Corrections Day – Friday 19 January 2018

Jan 19, 2018

Corrections Day – Friday 19 January 2018 (PDF version)

Today marks Corrections Day, when we celebrate the work of the people entrusted to run the NSW Corrections system.

The men and women working with Corrective Services protect the public and work to put people in the system back on the right path.

The PSA’s ranks includes prison officers, commissioned officers, administrative staff, managers, drivers, counsellors, community corrections staff, overseers, farmers, psychologists, security and intel staff, court escorts, services and programs officers, as well as staff at Brush Farm, the Henry Deane building and regional offices.

This enormously diverse team of skilled and dedicated individuals are responsible for the security of more than 13,000 people, including some of the most hardened offenders in the state.

A state-run Correctional system works best to protect the people of NSW and rehabilitate inmates.

In the past 12 months, a bid from the public sector kept John Morony in public hands, while the nearby privatised facility at Parklea is to be scrutinised by a parliamentary committee.

I would like to congratulate each and every member in every part of Corrective Services for their expertise, dedication and professionalism.

I am proud to lead your union as we fight for your safety and well-being, as well as the type of workers’ compensation coverage you deserve.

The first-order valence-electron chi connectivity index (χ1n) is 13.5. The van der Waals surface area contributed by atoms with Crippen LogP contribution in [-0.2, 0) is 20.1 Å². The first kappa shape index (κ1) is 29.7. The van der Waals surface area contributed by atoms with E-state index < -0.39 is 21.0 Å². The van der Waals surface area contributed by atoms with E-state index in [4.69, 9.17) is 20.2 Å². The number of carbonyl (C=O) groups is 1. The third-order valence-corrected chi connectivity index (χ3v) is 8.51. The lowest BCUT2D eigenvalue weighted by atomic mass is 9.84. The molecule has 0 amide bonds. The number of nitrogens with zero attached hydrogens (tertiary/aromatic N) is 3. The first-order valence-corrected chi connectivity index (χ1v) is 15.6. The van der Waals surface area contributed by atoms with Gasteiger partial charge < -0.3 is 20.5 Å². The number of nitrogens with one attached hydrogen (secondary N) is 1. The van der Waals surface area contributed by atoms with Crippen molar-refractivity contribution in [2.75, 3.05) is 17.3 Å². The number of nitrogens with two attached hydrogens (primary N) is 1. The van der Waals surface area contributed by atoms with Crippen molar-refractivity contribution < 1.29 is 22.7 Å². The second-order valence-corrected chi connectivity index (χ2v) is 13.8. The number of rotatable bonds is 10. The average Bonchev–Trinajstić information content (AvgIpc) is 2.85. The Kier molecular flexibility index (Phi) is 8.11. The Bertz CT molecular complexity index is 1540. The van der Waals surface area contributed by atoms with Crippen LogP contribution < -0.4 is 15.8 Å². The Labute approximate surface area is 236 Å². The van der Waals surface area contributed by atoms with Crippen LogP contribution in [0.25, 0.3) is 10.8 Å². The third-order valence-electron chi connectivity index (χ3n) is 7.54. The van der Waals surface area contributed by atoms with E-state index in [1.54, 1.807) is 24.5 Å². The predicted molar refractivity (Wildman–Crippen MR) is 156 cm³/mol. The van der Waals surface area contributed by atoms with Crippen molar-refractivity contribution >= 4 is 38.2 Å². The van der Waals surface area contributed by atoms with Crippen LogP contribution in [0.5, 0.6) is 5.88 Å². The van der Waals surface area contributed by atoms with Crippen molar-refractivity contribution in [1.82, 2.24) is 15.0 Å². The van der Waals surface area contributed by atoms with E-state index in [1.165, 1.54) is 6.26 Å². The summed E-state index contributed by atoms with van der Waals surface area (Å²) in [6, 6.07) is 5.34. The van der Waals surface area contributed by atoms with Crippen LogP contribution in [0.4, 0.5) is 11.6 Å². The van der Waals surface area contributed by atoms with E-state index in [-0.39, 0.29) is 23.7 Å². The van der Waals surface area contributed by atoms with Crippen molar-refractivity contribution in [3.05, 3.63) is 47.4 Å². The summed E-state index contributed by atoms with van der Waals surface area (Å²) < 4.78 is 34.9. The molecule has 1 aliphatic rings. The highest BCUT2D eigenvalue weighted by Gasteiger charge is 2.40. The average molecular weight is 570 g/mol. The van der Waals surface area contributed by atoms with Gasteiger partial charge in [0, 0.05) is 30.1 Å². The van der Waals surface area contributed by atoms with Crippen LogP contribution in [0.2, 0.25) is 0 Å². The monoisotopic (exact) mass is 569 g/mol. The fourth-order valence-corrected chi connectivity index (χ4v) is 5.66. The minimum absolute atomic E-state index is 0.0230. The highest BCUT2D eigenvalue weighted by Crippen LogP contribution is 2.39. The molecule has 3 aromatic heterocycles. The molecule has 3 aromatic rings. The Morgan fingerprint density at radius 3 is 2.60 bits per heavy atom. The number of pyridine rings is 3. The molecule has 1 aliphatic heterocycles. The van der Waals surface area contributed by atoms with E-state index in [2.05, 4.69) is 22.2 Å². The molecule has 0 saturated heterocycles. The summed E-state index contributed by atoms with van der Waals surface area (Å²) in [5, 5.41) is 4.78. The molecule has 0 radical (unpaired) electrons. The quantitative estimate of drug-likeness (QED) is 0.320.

Stewart Little
PSA General Secretary

Corrective Services Remembrance Day

Nov 24, 2017

Today, Friday 24 November, we reflect, as we do each year, on the sad loss of colleagues in Corrective Services who have tragically fallen while serving the community.

The day is therefore a reminder that Correctional Officers and supporting staff are employed in one of the most difficult and dangerous workplaces in the community.

Every Correctional Officer should be able to go to work each day and know that they will return to their families and loved ones safely.

Sadly, in this line of work, that’s never a guarantee.

No other workplace requires the riot squad to be on stand-by when a smoking ban is introduced.

No other workplace requires such stringent safety procedures.

Many of the inmates that Correctional Officers and staff supervise have nothing left to lose and all too often officers are required to deal with unpredictable and dangerous situations.

This underscores the importance of proper staff to inmate ratios and the need for improved workers compensation provisions to protect these officers and their families.

The world that exists behind the walls of Correctional facilities might seem intriguing to some members of the community.

The fact is these officers place their lives on the line every day in service to the public.

Stewart Little
PSA General Secretary


Private prisons ‘breeding crime crisis’ – The Daily Telegraph